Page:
Education dept. will work to close Indian students’ academic gap in SDPIERRE — State Education Secretary Melody Schopp delivered a presentation Thursday on how her department is planning to address the academic achievement gap in South Dakota between white students and American Indian students.
By: Bob Mercer, Republic Capitol Bureau
PIERRE — State Education Secretary Melody Schopp delivered a presentation Thursday on how her department is planning to address the academic achievement gap in South Dakota between white students and American Indian students.
Her data and conclusions left the Legislature’ planning committee stunned, the panel’s chairman, Rep. Scott Munsterman, R-Brookings, said afterward.
Her department’s aspiration is that students be ready for post-high school careers and education, Schopp said. She described three key findings that will be addressed as the department’s new emphasis:
• If students can’t read at grade level in third grade, they are four times more likely to not graduate high school. Students who live in poverty and can’t read at grade level are six times more likely to fall short of graduation.
• In eighth grade, the students furthest behind are most likely to fall further behind. This is the critical time for math skills.
• Diagnostic tests administered in grade 11 can be used to position students in remedial courses in grade 12 so that they are less likely to be forced to take remedial classes in math and reading in college.
Schopp said her department wants to develop partnerships with schools and with their students and parents so that all understand the importance of those three thresholds. “It seems like common sense, but it’s so critical,” she said. “It’s not to criticize what’s happening in our schools. It’s the facts.”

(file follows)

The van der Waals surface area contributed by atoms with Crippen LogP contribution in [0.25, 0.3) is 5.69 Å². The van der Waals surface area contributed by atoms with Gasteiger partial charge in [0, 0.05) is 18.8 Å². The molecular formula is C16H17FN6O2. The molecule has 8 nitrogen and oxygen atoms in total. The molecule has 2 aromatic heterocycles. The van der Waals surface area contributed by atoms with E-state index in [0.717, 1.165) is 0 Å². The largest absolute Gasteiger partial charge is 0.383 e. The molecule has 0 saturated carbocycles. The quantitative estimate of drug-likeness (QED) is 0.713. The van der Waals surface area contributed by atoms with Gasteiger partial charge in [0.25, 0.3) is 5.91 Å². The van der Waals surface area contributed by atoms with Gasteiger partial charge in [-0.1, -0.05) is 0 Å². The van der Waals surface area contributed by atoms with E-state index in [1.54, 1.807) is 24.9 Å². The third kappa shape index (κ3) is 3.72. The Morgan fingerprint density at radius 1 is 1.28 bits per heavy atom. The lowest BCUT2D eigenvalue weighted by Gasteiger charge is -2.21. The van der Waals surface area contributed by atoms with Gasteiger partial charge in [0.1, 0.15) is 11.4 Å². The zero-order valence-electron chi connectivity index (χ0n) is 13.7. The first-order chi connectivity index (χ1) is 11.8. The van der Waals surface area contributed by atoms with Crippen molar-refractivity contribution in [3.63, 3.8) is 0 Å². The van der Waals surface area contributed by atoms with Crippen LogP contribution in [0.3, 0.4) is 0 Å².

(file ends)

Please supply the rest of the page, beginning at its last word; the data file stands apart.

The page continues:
Three sets of statistics showed the point.
• Only 11 percent of American Indian students in South Dakota are on track on reading in fourth grade, based on National Assessment of Education Progress data.
• South Dakota assessments showed only 52 percent of American Indian students in grades three through five were proficient or advanced, while 83 percent of white students were.
• Less than 50 percent of American Indian students were proficient or advanced in math in grades six through eight, while more than 80 percent of white students were.
“The fact is, if they can’t read and they can’t do math, they’re not going to graduate,” Schopp said.
She said pilot programs are being tried, such as providing students as young as grade eight with job experiences.
“Wagner has been like the star child for this program,” she said. It’s also being tried in Todd County and Andes Central school districts.
Another pilot called NCRC measures students’ skills that are critical to holding jobs. Various others are being tried, including diagnostic assessments in high school to show students and their parents the subject areas where they aren’t college-ready academically.
Schopp said the achievement gap needs to be eliminated. She called it “abysmal” and said, “We need to raise the red flag.”
Schopp said there are bright spots in South Dakota and across the nation that need to be studied and their successful approaches should be considered for wider use.
“We know the problem. We know the issue,” she said. “That’s where we need to go next.”